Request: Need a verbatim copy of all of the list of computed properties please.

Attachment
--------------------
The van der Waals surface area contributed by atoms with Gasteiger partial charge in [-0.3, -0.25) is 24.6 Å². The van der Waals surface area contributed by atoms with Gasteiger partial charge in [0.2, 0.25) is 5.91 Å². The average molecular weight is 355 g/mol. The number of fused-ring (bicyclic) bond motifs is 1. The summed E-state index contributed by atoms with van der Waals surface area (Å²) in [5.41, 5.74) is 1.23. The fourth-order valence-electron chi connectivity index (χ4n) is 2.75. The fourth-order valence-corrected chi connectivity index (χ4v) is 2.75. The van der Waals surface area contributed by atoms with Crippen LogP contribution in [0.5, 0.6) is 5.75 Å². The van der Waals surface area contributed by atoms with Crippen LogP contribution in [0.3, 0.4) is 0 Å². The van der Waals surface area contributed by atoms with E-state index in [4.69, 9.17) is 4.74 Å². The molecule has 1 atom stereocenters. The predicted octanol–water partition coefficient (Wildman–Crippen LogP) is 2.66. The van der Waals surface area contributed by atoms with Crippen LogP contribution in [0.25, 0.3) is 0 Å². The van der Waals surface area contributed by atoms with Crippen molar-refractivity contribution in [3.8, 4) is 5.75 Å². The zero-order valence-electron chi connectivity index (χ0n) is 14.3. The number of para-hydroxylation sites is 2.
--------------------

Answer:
The van der Waals surface area contributed by atoms with Gasteiger partial charge in [-0.3, -0.25) is 24.6 Å². The van der Waals surface area contributed by atoms with Gasteiger partial charge in [0.2, 0.25) is 5.91 Å². The average molecular weight is 355 g/mol. The number of fused-ring (bicyclic) bond motifs is 1. The summed E-state index contributed by atoms with van der Waals surface area (Å²) in [5.41, 5.74) is 1.23. The fourth-order valence-electron chi connectivity index (χ4n) is 2.75. The fourth-order valence-corrected chi connectivity index (χ4v) is 2.75. The van der Waals surface area contributed by atoms with Crippen LogP contribution in [0.5, 0.6) is 5.75 Å². The van der Waals surface area contributed by atoms with Crippen LogP contribution in [0.3, 0.4) is 0 Å². The van der Waals surface area contributed by atoms with E-state index in [4.69, 9.17) is 4.74 Å². The molecule has 1 atom stereocenters. The predicted octanol–water partition coefficient (Wildman–Crippen LogP) is 2.66. The van der Waals surface area contributed by atoms with Crippen LogP contribution in [0.25, 0.3) is 0 Å². The van der Waals surface area contributed by atoms with Crippen molar-refractivity contribution in [3.8, 4) is 5.75 Å². The zero-order valence-electron chi connectivity index (χ0n) is 14.3. The number of para-hydroxylation sites is 2.